For much of the seventeenth century, Richard Greenham (c.1540/45–1594) was reckoned to be among the three or four most important figures of the Elizabethan Church of the late sixteenth century, being especially renowned for his skill as a spiritual guide. In fact, T. D. Bozeman has remarked that Greenham needs to be regarded as “the foremost architect of the first great awakening of [English] Protestant piety.” And yet, as his recent biographer Eric Josef Carlson has noted, “for centuries he has almost vanished from the historical record, thanks to his decision to labor in the relatively obscure rural Cambridgeshire parish of Dry Drayton,” a few miles to the north of Cambridge.
Prior to Greenham’s 1559 matriculation at Pembroke Hall in Cambridge University, we have no accurate knowledge of his birthplace and early years. After nearly a dozen years of study at Cambridge, Greenham spent the bulk of his pastoral career, from 1570 to 1590, in the small parish of St. Peter and St. Paul, Dry Drayton, then a community of about 150 people. Greenham moved to London in 1590 for reasons now unknown. Of his ministry there we know next to nothing, but it seems he came to regret this move. He died in April 1594 of unknown causes.
The Puritan Preacher of Dry Drayton
In a letter to the bishop of Ely, Greenham described his ministry as “preaching Christ crucified unto myself and country people.” Greenham summed up his pastoral ministry as “none other thing, but to preach the word of God sincerely, and purely with a care of the glory of God and a desire of the salvation of our brethren.” And again, Greenham could state: “such horrible disorder is there, where God’s Word is not truly preached.” And again, he could argue, “there is no other means in the world to come unto Christ than by the preaching of the word.”
Deeply concerned to educate his hearers—female illiteracy in the parish was virtually one hundred percent, while male illiteracy was about seventy per cent—and due to the fact that numerous demands on his time gave him little free time, Greenham would rise at four every day to study and prepare his sermons. During the week he preached a sermon on Monday, Tuesday, Wednesday, and Friday just after dawn so that his parishioners might attend before they went to work. After preaching he went back to study in the morning, and then in the afternoon he visited the sick or went out into the fields to speak with his parishioners who were working there. He also preached twice on Sundays, and on Thursday morning he catechized the children of the parish, which he also did each Sunday evening.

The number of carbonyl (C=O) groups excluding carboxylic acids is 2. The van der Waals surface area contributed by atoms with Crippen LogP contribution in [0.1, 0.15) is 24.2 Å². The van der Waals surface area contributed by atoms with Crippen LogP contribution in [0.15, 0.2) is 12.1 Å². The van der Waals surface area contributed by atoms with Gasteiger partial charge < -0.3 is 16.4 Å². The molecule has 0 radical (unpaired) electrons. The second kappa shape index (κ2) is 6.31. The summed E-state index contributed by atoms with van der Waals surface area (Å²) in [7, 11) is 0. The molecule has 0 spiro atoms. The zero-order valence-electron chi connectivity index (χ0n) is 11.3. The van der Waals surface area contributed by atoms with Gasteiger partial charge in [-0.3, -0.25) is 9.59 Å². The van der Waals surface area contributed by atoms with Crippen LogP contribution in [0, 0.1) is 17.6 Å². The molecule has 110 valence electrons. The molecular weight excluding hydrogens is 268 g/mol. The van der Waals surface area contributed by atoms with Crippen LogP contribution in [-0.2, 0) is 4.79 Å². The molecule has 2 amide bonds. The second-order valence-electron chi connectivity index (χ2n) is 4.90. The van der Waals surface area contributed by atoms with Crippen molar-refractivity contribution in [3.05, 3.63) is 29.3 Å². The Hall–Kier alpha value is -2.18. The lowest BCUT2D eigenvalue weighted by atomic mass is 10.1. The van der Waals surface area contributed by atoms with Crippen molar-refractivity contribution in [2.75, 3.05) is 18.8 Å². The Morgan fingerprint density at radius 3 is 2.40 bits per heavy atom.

According to Henry Holland (d.1603), a London pastor who prepared a posthumous edition of Greenham’s works and wrote a short memoir of the Puritan pastor to accompany this edition, Greenham preached with such energy that “his shirt would usually be as wet with sweating as if it had been drenched in water.” Before he went into the pulpit, though, he often experienced what he came to believe were Satanic attacks, being assailed by “very sharp and trembling fears in the flesh.”
A Counseling Ministry
Though well known and appreciated as a gospel preacher, it was as a pastoral counselor that Greenham excelled. According to Holland, the fame of Greenham’s skill as a spiritual counselor spread far and wide so that many, who “groaned under spiritual afflictions and temptations,” came to see him and “by his knowledge and experience many were restored to joy and comfort.” Thomas Fuller (1608–1661), whose father knew Greenham, similarly said that “his masterpiece was in comforting wounded consciences… God used him herein as an instrument of good to many, who came to him with weeping eyes and went from him with cheerful souls.”
Greenham’s friends came to regard Greenham as “the paradigmatic godly pastor” and hoped he would write a book on the art of spiritual nurture, but he never did. A series of his choice sayings was drawn up, however, after his death. The following examples of these sayings below do indeed reveal Greenham to be a man of true wisdom—the final one is indeed noteworthy for it reveals Greenham’s deep love for the souls of his people.
- “Many are barren in grace because they are barren in prayer.”
- “Where the Scripture hath not a mouth, we ought not to have ears.”
- “There is nothing so pretious, as God’s grace, which changeth the face of heaven and earth; and nothing so vile as sinne, who openeth hell, and staineth the earth, and shutteth up heaven.”
- “It would be a thousand deaths, yea, a thousand hells unto me, to see your souls miscarry.”
Yet, for all his godliness, insight, evangelical message and hard work, his ministry initially appeared to be virtually fruitless. Others outside his parish were apparently blessed through it, but not, it seems, his own people. A little rhyme that expressed this fact made the rounds among the Puritans: “Greenham had pastures green, but flocks full lean.” And as he himself said to Richard Warfield, who succeeded him as parish minister: “I perceive no good wrought by my ministry on any but one family.”
But like many other ministers of the gospel, Greenham was not a good judge of the real impact of his ministry. In the rural England of Greenham’s day, there was much fallow ground to be broken up. It was a time for sowing; the time for reaping still lay in the future. And through Greenham’s influence on a number of key Puritan ministers of the next generation, men like Arthur Hildersham, Henry Smith, and Richard Rogers whom he personally mentored, it came to pass that thousands of English men and women were, by the 1620s, in some sense the spiritual flock of Richard Greenham.
 An earlier version of this article first appeared in Tabletalk in February 2012 and is used here by permission.